1 Greyness Run to Flower

In “The View from Here” (“An Radharc d’Anseo” in Irish) I’m writing about living in Ireland from the perspective of someone who has visited the island many times, taught Irish literature and history, helped countless friends plan their Irish trips, and led groups of students on study tours (eight so far), but never stayed longer than a few weeks at a time. I’m excited about the opportunity to see Ireland in a new way and expect everything I think I know to change during this year—to shift, deepen, flip-flop, or multiply. I take my inspiration from Belfast born poet Louis MacNeice (1907-1963), who talked about appreciating plurality and variousness in “Snow”:

World is crazier and more of it than we think,
Incorrigibly plural. I peel and portion
A tangerine and spit the pips and feel
The drunkenness of things being various.

I can’t tell you yet what I’ll write about—but it will come from that perspective, and it will draw on literature, history, and landscape, as well as on daily life in Dublin—where I’m based—and elsewhere in Ireland. There Will Be Poetry.

From close up, the yellow house is even more appealing.

From close up, the yellow house is even more appealing.

When I use the word view, I’m thinking of its many meanings: vista, sight, opinion, frame, perspective, belief, narrative stance, idea, and many more. The photograph with this post shows the actual “view from here,” or one of them—the view looking southwest from the living room window of the apartment my husband Ron and I have rented for the year in the Grand Canal Dock area of Dublin. Okay, so I have to stick my head and camera out the window to get that perfect vista, but my desk chair is positioned so I can see most of it when I look up, an image our tall windows break into planes as in a Cubist painting. Those are the Dublin Hills in the background, leading on to mountainous Wicklow beyond. The tall church is St. Mary’s Haddington Road, mentioned in their works by both James Joyce and Patrick Kavanagh. The parish was a scene of some action during the 1916 Rising, and Michael Collins and James Larkin lived nearby. As seen in the portrait photo, the DART passes within a hundred feet of us, and I’ve already gotten used to the clattering sound of wheels on tracks from about 6:00 a.m. to midnight. I admire the bold vision of whoever painted the yellow house in the middle of the picture, but the grey buildings with splashes of green and sometimes tubs or baskets of flowers make up the familiar Dublin of past and present, the “Dublin” of another MacNeice poem:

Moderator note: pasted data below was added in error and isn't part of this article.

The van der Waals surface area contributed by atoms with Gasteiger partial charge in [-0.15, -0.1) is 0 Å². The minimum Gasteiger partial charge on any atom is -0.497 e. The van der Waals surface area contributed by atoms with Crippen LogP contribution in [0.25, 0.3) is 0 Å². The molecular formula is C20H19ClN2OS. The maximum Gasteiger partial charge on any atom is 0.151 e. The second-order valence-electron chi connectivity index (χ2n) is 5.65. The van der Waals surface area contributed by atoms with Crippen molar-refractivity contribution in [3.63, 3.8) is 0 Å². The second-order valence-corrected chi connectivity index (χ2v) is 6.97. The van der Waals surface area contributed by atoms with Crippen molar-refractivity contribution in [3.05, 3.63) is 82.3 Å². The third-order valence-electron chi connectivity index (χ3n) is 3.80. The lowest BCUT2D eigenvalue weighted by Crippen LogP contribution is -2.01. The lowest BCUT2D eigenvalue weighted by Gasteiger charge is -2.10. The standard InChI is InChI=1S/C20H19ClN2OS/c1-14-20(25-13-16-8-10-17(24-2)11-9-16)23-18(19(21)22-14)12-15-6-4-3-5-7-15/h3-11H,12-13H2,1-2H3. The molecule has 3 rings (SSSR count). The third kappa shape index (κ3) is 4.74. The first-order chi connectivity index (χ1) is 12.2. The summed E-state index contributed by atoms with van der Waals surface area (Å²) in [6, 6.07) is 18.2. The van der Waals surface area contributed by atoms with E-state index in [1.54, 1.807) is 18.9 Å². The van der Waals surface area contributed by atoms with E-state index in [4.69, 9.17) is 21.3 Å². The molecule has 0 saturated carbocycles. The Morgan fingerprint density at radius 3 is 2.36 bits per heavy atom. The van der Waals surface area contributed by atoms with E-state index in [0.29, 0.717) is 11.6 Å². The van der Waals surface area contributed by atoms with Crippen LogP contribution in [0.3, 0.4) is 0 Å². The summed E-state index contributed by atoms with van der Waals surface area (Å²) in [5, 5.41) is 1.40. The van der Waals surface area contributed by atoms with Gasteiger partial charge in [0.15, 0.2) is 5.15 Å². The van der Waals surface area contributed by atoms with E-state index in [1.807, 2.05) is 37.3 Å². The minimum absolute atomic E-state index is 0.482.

Fort of the Dane,
Garrison of the Saxon,
Augustan capital
Of a Gaelic nation,
Appropriating all
The alien brought,
You give me time for thought
And by a juggler’s trick
You poise the toppling hour—
O greyness run to flower,
Grey stone, grey water,
And brick upon grey brick.

(The complete poems “Snow” and “Dublin” can be found here.)

Taking a sabbatical, writing a blog, reading good writing—all can be viewed as different ways to “poise the toppling hour.” And I love the idea of “greyness run to flower,” as if it can’t help itself. Don’t most things usually “run” the other way? More on MacNeice, the Dublinness of Dublin, and the view from here in future posts.

"Grey brick upon grey brick...."

“Brick upon grey brick….”

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